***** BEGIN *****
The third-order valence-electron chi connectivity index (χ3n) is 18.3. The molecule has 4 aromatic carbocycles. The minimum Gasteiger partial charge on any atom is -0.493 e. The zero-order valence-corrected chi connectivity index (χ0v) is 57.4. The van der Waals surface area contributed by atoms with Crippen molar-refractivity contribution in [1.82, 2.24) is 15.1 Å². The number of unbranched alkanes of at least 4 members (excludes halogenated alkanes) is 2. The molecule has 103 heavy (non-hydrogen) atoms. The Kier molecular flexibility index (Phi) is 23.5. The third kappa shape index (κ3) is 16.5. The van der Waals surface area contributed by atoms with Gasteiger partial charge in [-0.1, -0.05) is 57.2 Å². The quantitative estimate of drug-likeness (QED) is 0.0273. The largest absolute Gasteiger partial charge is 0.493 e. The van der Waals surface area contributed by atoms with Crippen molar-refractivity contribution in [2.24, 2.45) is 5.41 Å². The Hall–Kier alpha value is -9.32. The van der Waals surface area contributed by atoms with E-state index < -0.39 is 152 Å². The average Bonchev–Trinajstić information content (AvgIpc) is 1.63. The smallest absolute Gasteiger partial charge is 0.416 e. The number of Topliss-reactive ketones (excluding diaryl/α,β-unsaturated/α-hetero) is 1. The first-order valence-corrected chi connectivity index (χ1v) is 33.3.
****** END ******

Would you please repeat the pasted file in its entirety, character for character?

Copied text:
The third-order valence-electron chi connectivity index (χ3n) is 18.3. The molecule has 4 aromatic carbocycles. The minimum Gasteiger partial charge on any atom is -0.493 e. The zero-order valence-corrected chi connectivity index (χ0v) is 57.4. The van der Waals surface area contributed by atoms with Crippen molar-refractivity contribution in [1.82, 2.24) is 15.1 Å². The number of unbranched alkanes of at least 4 members (excludes halogenated alkanes) is 2. The molecule has 103 heavy (non-hydrogen) atoms. The Kier molecular flexibility index (Phi) is 23.5. The third kappa shape index (κ3) is 16.5. The van der Waals surface area contributed by atoms with Gasteiger partial charge in [-0.1, -0.05) is 57.2 Å². The quantitative estimate of drug-likeness (QED) is 0.0273. The largest absolute Gasteiger partial charge is 0.493 e. The van der Waals surface area contributed by atoms with Crippen molar-refractivity contribution in [2.24, 2.45) is 5.41 Å². The Hall–Kier alpha value is -9.32. The van der Waals surface area contributed by atoms with E-state index < -0.39 is 152 Å². The average Bonchev–Trinajstić information content (AvgIpc) is 1.63. The smallest absolute Gasteiger partial charge is 0.416 e. The number of Topliss-reactive ketones (excluding diaryl/α,β-unsaturated/α-hetero) is 1. The first-order valence-corrected chi connectivity index (χ1v) is 33.3.